For thousands of years, people have been adorning surfaces with beautiful, intricate tile mosaics
For whatever reason, the urge to create large, intricate works of art from tiny little pieces that would be quite boring on their own has been with us for thousands of years. By most accounts it started with the creation of stone, shell, and ivory mosaics in Mesopotamia over 3500 years ago, and it’s continued to this day with artists creating large mosaic portraits with everything from photos to postage stamps to gumballs. Here are some of the highlights in the history of mosaic art.
By 200 BC, mosaics were so en vogue in the Roman Empire that fortunes could be made in the manufacture of the small “tesserae” or uniform, pre-made pieces used to create mosaics. Squares of marble and other stones were used to create sprawling floor mosaics depicting scenes of the gods and of everyday Roman life.
The Byzantine Empire elevated mosaics from the floor to wall and ceilings and began using beautiful glass tesserae, called “smalti.” Some of these tiny mosaic tiles were backed by silver or gold leaf to give an air of opulence and majesty to the buildings that they adorned. Most Byzantine mosaics had religious themes and were found in cathedrals. Some particularly fine examples can be found at UNESCO World Heritage Sites in Ravenna, Italy.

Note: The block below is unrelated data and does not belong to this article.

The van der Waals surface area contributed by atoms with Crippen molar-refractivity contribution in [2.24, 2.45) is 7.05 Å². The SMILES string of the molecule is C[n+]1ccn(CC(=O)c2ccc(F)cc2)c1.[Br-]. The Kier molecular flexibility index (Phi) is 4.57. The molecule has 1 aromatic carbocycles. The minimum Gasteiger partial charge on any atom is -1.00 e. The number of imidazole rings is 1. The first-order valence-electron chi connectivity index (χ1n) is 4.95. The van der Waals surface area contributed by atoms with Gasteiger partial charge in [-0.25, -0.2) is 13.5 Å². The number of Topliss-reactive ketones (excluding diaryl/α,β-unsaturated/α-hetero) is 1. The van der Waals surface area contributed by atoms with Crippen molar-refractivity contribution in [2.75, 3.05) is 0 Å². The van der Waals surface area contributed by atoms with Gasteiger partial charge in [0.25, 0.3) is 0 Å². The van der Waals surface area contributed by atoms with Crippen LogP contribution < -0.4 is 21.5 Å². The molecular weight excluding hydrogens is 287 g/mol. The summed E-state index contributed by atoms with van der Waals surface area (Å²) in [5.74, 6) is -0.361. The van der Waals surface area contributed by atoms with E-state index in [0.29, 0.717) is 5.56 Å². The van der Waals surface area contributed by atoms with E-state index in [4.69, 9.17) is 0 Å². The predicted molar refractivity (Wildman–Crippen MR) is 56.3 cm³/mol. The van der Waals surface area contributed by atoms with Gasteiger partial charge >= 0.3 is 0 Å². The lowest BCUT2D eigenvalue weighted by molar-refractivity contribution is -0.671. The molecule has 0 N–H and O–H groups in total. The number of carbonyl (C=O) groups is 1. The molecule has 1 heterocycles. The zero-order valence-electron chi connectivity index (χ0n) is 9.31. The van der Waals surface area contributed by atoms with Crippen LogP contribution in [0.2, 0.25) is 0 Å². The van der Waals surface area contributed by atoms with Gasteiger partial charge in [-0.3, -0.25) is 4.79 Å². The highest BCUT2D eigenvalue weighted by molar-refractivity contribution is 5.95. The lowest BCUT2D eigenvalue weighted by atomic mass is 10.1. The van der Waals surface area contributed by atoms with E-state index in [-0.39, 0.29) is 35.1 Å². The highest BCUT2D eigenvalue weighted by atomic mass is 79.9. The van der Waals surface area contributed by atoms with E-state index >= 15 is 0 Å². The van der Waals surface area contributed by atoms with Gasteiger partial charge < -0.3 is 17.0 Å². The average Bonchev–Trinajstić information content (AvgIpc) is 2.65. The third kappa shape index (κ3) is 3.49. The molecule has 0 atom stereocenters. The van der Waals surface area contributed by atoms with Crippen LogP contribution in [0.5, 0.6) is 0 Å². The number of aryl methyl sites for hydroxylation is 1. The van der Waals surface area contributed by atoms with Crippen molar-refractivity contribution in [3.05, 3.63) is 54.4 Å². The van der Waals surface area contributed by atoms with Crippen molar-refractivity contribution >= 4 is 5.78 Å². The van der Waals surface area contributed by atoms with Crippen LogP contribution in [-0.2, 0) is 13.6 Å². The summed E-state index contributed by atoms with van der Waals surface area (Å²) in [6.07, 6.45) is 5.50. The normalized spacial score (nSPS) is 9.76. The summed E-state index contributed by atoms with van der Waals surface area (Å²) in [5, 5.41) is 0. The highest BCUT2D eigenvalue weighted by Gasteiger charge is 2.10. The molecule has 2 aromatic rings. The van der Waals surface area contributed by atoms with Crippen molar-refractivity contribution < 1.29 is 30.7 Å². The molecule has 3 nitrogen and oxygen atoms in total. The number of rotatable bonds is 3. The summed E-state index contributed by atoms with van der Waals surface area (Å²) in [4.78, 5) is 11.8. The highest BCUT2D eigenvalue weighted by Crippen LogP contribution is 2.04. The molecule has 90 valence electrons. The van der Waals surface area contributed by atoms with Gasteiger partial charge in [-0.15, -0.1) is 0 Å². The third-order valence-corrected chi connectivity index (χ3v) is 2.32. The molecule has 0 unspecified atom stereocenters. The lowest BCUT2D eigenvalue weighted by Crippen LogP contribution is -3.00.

Stone, glass, and ceramic mosaic tiles were frequently used to decorate Islamic mosques and palaces in throughout the Muslim Empire, which stretched from the Middle East to North Africa to Spain at its peak. These mosaics were most often purely geometric, and took advantage of different shapes of tiles to create complete patterns and motifs. Some of the most famous examples of Islamic mosaic art can be found in the Alhambra palace in Spain, at the Blue Mosque in Afghanistan, and at the Jameh Mosque in Iran.
Art Nouveau Movement
Mosaic tile art didn’t really make much of a comeback in Western design traditions until the Art Nouveau movement of the 1910s and 1920s. At this time, artists such as Antoni Gaudi and Josep Maria Jujol began creating mosaics that were much less neat and orderly and more expressive and organic. One of the most famous examples of mosaic tile art from this period is found at Guell Park in Barcelona, where a riot of colorful tiles and tile shards cover building facades, benches, and statues.
Contemporary Tile Mosaics
Today, mosaic tile is quite popular in commercial and residential spaces. Abstract rather than representational designs are more common, and designers can even purchase mosaic tile squares in sheets for quick and easy installation. If you’re interested incorporating mosaic tile into your home or business, come to Mission Tile West. Our tile design consultants will be happy to help.